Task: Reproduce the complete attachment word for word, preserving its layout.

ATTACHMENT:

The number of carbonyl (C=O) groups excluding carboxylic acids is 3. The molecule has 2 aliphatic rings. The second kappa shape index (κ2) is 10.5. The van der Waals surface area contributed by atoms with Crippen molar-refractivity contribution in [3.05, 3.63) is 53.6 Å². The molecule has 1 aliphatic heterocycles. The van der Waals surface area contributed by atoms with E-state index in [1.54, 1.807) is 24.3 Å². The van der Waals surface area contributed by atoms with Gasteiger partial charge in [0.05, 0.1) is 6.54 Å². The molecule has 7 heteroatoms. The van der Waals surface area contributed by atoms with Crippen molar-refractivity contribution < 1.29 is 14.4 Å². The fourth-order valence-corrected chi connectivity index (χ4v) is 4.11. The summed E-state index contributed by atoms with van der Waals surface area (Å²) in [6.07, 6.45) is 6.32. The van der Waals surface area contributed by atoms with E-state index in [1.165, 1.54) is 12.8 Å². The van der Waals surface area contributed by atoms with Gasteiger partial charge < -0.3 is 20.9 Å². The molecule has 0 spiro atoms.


The number of carbonyl (C=O) groups excluding carboxylic acids is 3. The molecule has 2 aliphatic rings. The second kappa shape index (κ2) is 10.5. The van der Waals surface area contributed by atoms with Crippen molar-refractivity contribution in [3.05, 3.63) is 53.6 Å². The molecule has 1 aliphatic heterocycles. The van der Waals surface area contributed by atoms with E-state index in [1.54, 1.807) is 24.3 Å². The van der Waals surface area contributed by atoms with Gasteiger partial charge in [0.05, 0.1) is 6.54 Å². The molecule has 7 heteroatoms. The van der Waals surface area contributed by atoms with Crippen molar-refractivity contribution < 1.29 is 14.4 Å². The fourth-order valence-corrected chi connectivity index (χ4v) is 4.11. The summed E-state index contributed by atoms with van der Waals surface area (Å²) in [6.07, 6.45) is 6.32. The van der Waals surface area contributed by atoms with E-state index in [1.165, 1.54) is 12.8 Å². The van der Waals surface area contributed by atoms with Gasteiger partial charge < -0.3 is 20.9 Å². The molecule has 0 spiro atoms.